As our journey passes the halfway mark I feel like I'm beginning to get a handle on things. Here's what I've learned so far -
Dealing with traffic is all about eye contact (as in, your terrified eyes locked pleadingly with theirs hoping they'll notice you and swerve.)
The notion of time-keeping came with the invading Empire and railway lines that demanded punctuality. It remains an alien concept here, a thing of whimsy not to be taken too seriously.
There are other hangovers from colonial times. As white westerners a lot of people seem to be deeply fascinated with us. We take it all with bemused grace, but there's a troubling subtext concerning race and class that leaves me feeling uneasy.
A lot of things here just don't work properly and may have been repaired with sticky tape and gum. For this reason I'd recommend taking the stairs over the elevator.
Your bowels will be working a double-shift so bring a good book to keep you occupied in the bathroom.
Only drink bottled water. Also mosquito repellent is a wise idea as the bastards are quite beefy out here. Earplugs are also useful for blocking out airport muzak and noisy children.
Masala Dosa is delicious. Eat it regularly.
Prices may suddenly go up if they think you can afford it and public attractions charge different prices for foreigners, often ten times as much. We can afford it so fair enough - but I hope we don't start to see this approach in post-Brexit Britain...
A wobbling head gesture is widely used to punctuate conversations, however the exact meaning seems to change depending on circumstances. This can be highly confusing when expecting a simple yes or no and instead being presented with an enigma.
Then, just when I was beginning to find my bearings they went and broke the money. We get the message from Redd - overnight all small bills had suddenly been withdrawn from circulation and were now worthless. It was a dramatic plan by the government to counteract black market shenanigans and claw back billions in undeclared taxes. The old notes had to be exchanged at a bank within the next thirty days after which they would be completely void. Except, of course, none of the banks were open on the day of the announcement. Predictably this leads to even more chaos on the streets as inadequately stocked cash machines quickly garner vast queues. Imagine everything under a £50 note suddenly being declared worthless with no way to get replacements - it was absolute pandemonium. Luckily for us Redd was able to change our money up for us so we avoided disaster. Tough luck for all the small traders who deal in cash though, or travellers stranded without loot.
The next bit of troubling news is of a thick smog enveloping Delhi, our next destination. During the Hindu festival of Diwali a crazy amount of fireworks had been set off in celebration leaving a thick misty haze over the city. This teamed up with the already nightmarish pollution to form a heavy toxic cloud that wouldn't shift. Flights in and out of the city had even been disrupted and we began to worry about getting there at all. Fortunately Ganesh was smiling down and conditions improved enough to get us through. It was a deeply unpleasant atmosphere to be in though, a thick itchy sensation that assaulted your lungs with every breath.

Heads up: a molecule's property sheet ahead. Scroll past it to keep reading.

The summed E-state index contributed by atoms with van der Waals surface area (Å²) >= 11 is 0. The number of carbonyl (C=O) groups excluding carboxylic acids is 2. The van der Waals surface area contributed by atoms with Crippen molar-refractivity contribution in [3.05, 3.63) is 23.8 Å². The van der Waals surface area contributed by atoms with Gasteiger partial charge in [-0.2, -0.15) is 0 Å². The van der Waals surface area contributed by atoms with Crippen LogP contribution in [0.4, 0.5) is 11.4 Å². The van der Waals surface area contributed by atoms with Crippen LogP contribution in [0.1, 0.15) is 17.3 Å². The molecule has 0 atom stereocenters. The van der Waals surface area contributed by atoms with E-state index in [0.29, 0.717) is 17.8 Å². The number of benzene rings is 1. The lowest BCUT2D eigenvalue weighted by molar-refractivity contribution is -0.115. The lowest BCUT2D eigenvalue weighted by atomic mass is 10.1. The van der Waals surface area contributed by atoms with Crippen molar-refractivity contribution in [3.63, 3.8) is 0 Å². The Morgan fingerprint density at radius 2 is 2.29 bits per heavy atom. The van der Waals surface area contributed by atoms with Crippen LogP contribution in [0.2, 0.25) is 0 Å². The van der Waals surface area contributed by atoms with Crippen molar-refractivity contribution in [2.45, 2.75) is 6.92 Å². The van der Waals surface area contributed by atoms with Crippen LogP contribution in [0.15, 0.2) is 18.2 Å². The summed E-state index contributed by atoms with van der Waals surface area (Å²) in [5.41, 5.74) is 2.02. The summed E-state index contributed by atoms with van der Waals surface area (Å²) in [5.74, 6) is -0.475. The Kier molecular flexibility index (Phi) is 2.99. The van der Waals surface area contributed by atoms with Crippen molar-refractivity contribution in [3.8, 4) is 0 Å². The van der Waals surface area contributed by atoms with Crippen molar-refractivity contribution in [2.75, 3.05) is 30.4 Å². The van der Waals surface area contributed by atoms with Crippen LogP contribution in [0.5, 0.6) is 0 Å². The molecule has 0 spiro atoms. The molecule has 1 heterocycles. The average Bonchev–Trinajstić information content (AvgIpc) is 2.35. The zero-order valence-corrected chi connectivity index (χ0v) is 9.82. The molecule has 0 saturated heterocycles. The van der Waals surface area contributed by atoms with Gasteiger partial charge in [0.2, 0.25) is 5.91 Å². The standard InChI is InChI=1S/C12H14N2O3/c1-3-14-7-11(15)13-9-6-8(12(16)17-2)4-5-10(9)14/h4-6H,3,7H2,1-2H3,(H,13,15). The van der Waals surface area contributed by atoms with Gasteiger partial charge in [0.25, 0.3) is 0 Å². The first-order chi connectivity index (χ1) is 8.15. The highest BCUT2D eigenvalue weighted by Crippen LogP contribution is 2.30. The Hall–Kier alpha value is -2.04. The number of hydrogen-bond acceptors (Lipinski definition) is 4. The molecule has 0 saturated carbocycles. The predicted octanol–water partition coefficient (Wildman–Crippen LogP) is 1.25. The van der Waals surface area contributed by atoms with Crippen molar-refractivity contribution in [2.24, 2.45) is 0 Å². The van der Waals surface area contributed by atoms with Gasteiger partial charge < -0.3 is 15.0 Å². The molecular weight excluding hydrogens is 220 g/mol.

Like an old mans pub before the smoking ban,
Thankfully the city itself has some very beautiful sights to compensate and by the second day the worst of the smog has dissipated. We visit the magnificent Red Fort and take a bone-shaking ride on a rickshaw (see video below.) My eyes nearly pop out of my head when I spot an elephant and two camels walking down the highway - I'd only just got used to the cows. But the poor beast didn't look in great shape, doubtless being led off to entertain tourists for a handful of rupees. A sad fate for such a marvellous creature.
Take a ride with me and Phil around the backstreets of Dehli, you can drag the video around too. At the end you'll catch a glimpse of an enormous queue for a bank.
Unfortunately for us the national cash situation did nothing to assist patchy ticket sales and it's a far from packed house as we take to the stage. However, we have fun anyway and those who did come along enjoy themselves enormously. Which is, after all, the point.
Back at the hotel I hear a bit of a commotion from down below. Drums are pounding, bells are clanging and there's jovial singing. Disgraceful - what right do these people have to disrupt my evening? I head downstairs to complain and spot a wedding party sauntering up the road. People are dancing around a feller dressed up as a prince riding along on a white horse - the groom, I presume. They head into a decorated area at the front of the hotel to continue their partying, laughing and shouting. Its a lovely sight really (yeah, I was joking earlier. Jeez, do you take everything I write seriously?) I wish them luck and head upstairs, wedging me ear plugs in extra tight to guarantee the nights snoozing.